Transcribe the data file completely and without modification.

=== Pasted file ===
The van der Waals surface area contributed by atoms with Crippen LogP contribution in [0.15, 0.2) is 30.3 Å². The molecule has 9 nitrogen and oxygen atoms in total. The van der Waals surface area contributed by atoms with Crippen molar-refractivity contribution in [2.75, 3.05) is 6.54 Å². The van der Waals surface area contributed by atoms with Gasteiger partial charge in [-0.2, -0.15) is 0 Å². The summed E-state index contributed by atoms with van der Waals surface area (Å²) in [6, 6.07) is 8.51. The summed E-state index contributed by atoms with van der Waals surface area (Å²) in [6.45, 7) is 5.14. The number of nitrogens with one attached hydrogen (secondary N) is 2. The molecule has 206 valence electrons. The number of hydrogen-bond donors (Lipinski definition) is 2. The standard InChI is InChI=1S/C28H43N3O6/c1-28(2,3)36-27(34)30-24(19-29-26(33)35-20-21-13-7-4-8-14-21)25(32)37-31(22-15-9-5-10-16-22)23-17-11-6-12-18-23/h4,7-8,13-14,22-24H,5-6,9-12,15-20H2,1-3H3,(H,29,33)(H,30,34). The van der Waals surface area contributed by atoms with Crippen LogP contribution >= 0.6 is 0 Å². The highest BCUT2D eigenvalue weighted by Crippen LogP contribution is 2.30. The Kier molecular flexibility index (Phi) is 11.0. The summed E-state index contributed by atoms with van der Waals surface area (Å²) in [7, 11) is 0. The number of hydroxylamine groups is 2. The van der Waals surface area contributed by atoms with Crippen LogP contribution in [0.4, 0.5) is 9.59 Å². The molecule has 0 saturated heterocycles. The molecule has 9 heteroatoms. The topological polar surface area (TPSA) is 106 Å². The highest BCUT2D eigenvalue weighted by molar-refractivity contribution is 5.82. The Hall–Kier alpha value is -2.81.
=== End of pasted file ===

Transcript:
The van der Waals surface area contributed by atoms with Crippen LogP contribution in [0.15, 0.2) is 30.3 Å². The molecule has 9 nitrogen and oxygen atoms in total. The van der Waals surface area contributed by atoms with Crippen molar-refractivity contribution in [2.75, 3.05) is 6.54 Å². The van der Waals surface area contributed by atoms with Gasteiger partial charge in [-0.2, -0.15) is 0 Å². The summed E-state index contributed by atoms with van der Waals surface area (Å²) in [6, 6.07) is 8.51. The summed E-state index contributed by atoms with van der Waals surface area (Å²) in [6.45, 7) is 5.14. The number of nitrogens with one attached hydrogen (secondary N) is 2. The molecule has 206 valence electrons. The number of hydrogen-bond donors (Lipinski definition) is 2. The standard InChI is InChI=1S/C28H43N3O6/c1-28(2,3)36-27(34)30-24(19-29-26(33)35-20-21-13-7-4-8-14-21)25(32)37-31(22-15-9-5-10-16-22)23-17-11-6-12-18-23/h4,7-8,13-14,22-24H,5-6,9-12,15-20H2,1-3H3,(H,29,33)(H,30,34). The van der Waals surface area contributed by atoms with Crippen LogP contribution >= 0.6 is 0 Å². The highest BCUT2D eigenvalue weighted by Crippen LogP contribution is 2.30. The Kier molecular flexibility index (Phi) is 11.0. The summed E-state index contributed by atoms with van der Waals surface area (Å²) in [7, 11) is 0. The number of hydroxylamine groups is 2. The van der Waals surface area contributed by atoms with Crippen LogP contribution in [0.4, 0.5) is 9.59 Å². The molecule has 0 saturated heterocycles. The molecule has 9 heteroatoms. The topological polar surface area (TPSA) is 106 Å². The highest BCUT2D eigenvalue weighted by molar-refractivity contribution is 5.82. The Hall–Kier alpha value is -2.81.